“We are witnessing late marriages due to various socio-economic reasons,” Dr Masoodi said. “Women with POF condition exhaust their ovulation reserve by the time they marry due to which they are not able to conceive. If this condition is diagnosed timely, it is advisable for such patients to get married earlier so that they can conceive.”
The crisis is that there is an epidemic of metabolic syndrome in Kashmir which causes multiple diseases like diabetes, fatty liver, cholesterol increase, thyroid problems and PCOS. Women are more susceptible to hormonal imbalance and they have increased levels of male hormones. It affects the patient’s childbearing capacity, causes irregular periods and raises the patient’s risk of other health problems, including diabetes and high blood pressure. Though the medical condition is treatable, it is timely detection and medical help that matters.
Unhealthy food habits are being seen as the major cause behind the increased reproductive health problems in Kashmir. Earlier, Kashmir used to have natural and organic food and a lot of physical work. Now it is a huge market for pesticide-showered foods and processed foods which are energy-dense or carbohydrate dense but lack nutritional value. The use of chemicals in foods is eventually getting into the human body at the molecular level thus harming the metabolic system.
The fall in physical activity – partly because of the surging services sector and technology, most of the consumed foods become pro-inflammatory.
“We do not burn the calories as physical activity is minimal. The energy gets stored as fats and these get deposited in the liver and other vital organs which eventually creates inflammation problems like blood inflammation, liver inflammation and ovary inflammation,” Dr Masoodi said. “Change in lifestyle is the basic cause for the growth of metabolic syndrome.” Exercise apart, he suggested consumption of organic foods, whole-grain flour or brown rice and avoidance of using technology for every physical work – switching off TV, fridges, and lights. It requires new consumer behaviour.
Endocrine Disruption Chemicals (EDC) are the molecules that disrupt the normal feedback mechanism of the endocrine system. Some are proven while some are presumed. Some are general while some are specific to the area. Pesticides, preservatives, fertilizers, weedicides, nutrient-enriching sprays – almost every chemical, falls under EDCs. The exact impact of EDCs is not known but experts believe that the gene expression of the Kashmiri populace has changed and the environment has an important role in it.
Kashmir’s new economic model – which evolved in a close and apparently unwritten and unintended partnership between the policymakers and the corporate world, is playing a crucial role in erasing the traditional economy. While everybody requires no less than one litre of milk a day, it is hardly one of the 25 families in Kashmir periphery that owns a cow. Until recently, no family in a rural setting would be around that had not a cow, a small herd of sheep and a lot of backyard poultry.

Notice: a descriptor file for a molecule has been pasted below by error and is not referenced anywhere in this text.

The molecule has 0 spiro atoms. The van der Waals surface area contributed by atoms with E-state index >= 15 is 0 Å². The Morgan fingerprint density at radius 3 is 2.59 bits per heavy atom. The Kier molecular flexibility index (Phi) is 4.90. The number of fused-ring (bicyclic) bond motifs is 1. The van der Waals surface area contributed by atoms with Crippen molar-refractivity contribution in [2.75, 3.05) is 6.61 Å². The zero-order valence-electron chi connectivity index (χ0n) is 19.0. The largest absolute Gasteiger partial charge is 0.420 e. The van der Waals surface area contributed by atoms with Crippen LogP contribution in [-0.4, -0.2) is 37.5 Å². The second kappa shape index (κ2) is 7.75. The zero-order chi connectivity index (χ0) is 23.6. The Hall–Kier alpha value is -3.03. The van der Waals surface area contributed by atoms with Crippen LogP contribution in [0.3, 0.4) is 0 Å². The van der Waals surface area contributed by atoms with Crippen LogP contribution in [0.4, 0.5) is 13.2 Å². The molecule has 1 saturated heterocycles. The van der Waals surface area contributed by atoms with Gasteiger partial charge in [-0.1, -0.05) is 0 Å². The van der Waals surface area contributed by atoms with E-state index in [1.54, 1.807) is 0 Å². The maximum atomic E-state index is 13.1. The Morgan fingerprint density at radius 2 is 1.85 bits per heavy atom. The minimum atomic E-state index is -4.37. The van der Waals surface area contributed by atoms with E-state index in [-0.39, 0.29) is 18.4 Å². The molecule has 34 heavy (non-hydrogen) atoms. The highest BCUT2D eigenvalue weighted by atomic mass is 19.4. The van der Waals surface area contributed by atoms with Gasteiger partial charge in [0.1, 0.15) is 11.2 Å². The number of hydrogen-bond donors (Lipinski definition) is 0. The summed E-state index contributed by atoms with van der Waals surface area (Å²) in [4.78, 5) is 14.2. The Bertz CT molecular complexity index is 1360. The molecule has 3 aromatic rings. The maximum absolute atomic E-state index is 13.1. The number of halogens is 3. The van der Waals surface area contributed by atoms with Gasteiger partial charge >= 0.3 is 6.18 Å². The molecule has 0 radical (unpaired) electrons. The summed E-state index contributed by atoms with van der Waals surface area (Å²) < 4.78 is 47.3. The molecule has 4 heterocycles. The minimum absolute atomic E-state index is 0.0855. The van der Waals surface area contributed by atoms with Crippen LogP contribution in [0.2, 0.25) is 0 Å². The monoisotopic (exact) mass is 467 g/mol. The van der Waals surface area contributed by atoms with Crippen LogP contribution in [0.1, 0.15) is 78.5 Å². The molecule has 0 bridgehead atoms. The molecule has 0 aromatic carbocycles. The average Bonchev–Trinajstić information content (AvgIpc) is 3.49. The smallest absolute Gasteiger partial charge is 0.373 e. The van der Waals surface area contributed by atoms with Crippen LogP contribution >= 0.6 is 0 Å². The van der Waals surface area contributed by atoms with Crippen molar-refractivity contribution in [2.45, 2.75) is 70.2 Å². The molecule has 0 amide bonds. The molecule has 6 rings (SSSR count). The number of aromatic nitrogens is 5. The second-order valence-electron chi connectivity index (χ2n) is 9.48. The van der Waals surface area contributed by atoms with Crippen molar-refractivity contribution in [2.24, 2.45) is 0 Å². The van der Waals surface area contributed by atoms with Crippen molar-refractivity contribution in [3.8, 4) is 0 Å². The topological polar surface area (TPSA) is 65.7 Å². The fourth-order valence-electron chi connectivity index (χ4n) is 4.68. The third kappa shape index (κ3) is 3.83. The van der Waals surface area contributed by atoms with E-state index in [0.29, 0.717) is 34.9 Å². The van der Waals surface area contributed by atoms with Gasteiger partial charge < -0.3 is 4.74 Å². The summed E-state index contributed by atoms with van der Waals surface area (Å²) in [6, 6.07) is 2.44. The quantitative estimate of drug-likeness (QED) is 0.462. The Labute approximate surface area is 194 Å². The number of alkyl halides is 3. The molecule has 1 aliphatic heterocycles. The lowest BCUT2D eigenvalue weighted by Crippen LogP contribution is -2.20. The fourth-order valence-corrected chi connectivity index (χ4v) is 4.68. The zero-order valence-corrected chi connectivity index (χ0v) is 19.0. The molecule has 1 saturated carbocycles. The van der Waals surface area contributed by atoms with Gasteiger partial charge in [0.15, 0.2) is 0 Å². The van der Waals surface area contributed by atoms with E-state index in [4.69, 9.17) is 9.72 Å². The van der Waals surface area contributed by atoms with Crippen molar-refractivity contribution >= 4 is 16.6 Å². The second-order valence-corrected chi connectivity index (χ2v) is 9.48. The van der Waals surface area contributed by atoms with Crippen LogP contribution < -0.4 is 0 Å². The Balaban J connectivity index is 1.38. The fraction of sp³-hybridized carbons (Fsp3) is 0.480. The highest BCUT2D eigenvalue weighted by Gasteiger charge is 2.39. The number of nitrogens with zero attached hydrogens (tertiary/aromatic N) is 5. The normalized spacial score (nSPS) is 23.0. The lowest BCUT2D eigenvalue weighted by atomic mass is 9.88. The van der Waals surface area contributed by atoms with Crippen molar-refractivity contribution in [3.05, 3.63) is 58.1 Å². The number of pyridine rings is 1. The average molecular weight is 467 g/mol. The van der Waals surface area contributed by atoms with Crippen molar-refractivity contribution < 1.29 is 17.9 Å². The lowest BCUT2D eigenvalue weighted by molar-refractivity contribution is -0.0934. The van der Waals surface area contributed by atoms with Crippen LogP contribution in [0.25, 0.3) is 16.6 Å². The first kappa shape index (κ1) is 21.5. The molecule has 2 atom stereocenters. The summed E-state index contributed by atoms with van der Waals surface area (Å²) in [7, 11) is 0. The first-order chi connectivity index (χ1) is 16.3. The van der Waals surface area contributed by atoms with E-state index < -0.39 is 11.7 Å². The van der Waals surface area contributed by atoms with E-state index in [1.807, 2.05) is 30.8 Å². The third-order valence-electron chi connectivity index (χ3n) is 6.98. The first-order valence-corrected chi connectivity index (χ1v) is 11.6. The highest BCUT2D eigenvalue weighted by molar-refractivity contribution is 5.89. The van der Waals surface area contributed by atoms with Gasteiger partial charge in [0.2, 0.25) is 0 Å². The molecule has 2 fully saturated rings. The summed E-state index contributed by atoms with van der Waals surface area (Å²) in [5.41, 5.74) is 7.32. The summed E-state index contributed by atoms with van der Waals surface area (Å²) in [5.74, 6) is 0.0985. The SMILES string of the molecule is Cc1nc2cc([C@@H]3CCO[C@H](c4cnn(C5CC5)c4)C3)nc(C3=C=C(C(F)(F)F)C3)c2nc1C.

Though the families are battling to retain the traditional vegetable gardens, they have given up having cows and sheep, even poultry rearing at home is rare.
“In Shopian, our orchards offer so much fodder grasses that you can manage half a million cows,” Wasim Ahmad, an apple grower said. “We are facing the crisis that nobody is willing to harvest these grasses. We used mechanical systems to cut it and then throw it away.”
Though Ahmad owns two cows and sells almost 15-20 kgs of milk on daily basis, he said the people now “feel” the stink of the cow dung. “People do not rare sheep saying the dog population has increased to a threatening proportion and it is also impacting the poultry as we,” he asserted. “People have grown white collar, now we get auto-loads of fresh vegetables in villages on a daily basis and some people have abandoned their vegetable gardens too.” This urbanisation in resource-abundant Kashmir is hitting the health of all.
Senior gynaecologist Dr Nighat Firdous said that one of the possible causes of low TFR over the past two years could be the Covid19 pandemic. Doctors also advised people to avoid pregnancy because of the threat that newborns may contract the disease.
“People impacted by Covid19 do not want to conceive immediately,” Nighat said. “When we were asked about the preparation regarding the third wave, I suggested we must advise people not to conceive children for some time. It would be an additional burden to the already health crisis we were facing.”
Dr Nighat said that the age of marriage has risen and it is causing infertility. “Our elite class or those who can afford timely marriage delay it because they are chasing their goals, and ambitions which they prefer over marriage,” Nighat said. “The low-income class delay marriage because girls do not get timely proposals or due to various resource issues.”